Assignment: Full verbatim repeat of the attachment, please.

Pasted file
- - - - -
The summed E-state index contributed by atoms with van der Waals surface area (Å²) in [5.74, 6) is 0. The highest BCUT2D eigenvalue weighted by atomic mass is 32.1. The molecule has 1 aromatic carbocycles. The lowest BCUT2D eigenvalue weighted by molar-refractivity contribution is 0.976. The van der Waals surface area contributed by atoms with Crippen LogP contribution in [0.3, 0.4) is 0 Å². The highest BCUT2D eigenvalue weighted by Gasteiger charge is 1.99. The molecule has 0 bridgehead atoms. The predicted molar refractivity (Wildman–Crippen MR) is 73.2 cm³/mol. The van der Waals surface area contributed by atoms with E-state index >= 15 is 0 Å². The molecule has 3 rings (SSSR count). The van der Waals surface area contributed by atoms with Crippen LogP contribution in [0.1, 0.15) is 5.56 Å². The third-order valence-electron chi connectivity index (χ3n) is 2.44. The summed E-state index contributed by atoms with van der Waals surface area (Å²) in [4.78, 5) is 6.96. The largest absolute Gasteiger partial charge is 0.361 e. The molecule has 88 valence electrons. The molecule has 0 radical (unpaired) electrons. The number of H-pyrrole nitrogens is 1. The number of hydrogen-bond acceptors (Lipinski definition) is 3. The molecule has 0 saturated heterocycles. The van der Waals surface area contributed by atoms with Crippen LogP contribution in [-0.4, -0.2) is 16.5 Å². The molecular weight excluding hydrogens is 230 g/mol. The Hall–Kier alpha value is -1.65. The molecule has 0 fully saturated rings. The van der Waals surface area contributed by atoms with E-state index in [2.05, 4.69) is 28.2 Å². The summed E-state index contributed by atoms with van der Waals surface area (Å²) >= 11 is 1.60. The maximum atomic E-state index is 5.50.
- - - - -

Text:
The summed E-state index contributed by atoms with van der Waals surface area (Å²) in [5.74, 6) is 0. The highest BCUT2D eigenvalue weighted by atomic mass is 32.1. The molecule has 1 aromatic carbocycles. The lowest BCUT2D eigenvalue weighted by molar-refractivity contribution is 0.976. The van der Waals surface area contributed by atoms with Crippen LogP contribution in [0.3, 0.4) is 0 Å². The highest BCUT2D eigenvalue weighted by Gasteiger charge is 1.99. The molecule has 0 bridgehead atoms. The predicted molar refractivity (Wildman–Crippen MR) is 73.2 cm³/mol. The van der Waals surface area contributed by atoms with E-state index >= 15 is 0 Å². The molecule has 3 rings (SSSR count). The van der Waals surface area contributed by atoms with Crippen LogP contribution in [0.1, 0.15) is 5.56 Å². The third-order valence-electron chi connectivity index (χ3n) is 2.44. The summed E-state index contributed by atoms with van der Waals surface area (Å²) in [4.78, 5) is 6.96. The largest absolute Gasteiger partial charge is 0.361 e. The molecule has 88 valence electrons. The molecule has 0 radical (unpaired) electrons. The number of H-pyrrole nitrogens is 1. The number of hydrogen-bond acceptors (Lipinski definition) is 3. The molecule has 0 saturated heterocycles. The van der Waals surface area contributed by atoms with Crippen LogP contribution in [-0.4, -0.2) is 16.5 Å². The molecular weight excluding hydrogens is 230 g/mol. The Hall–Kier alpha value is -1.65. The molecule has 0 fully saturated rings. The van der Waals surface area contributed by atoms with E-state index in [2.05, 4.69) is 28.2 Å². The summed E-state index contributed by atoms with van der Waals surface area (Å²) >= 11 is 1.60. The maximum atomic E-state index is 5.50.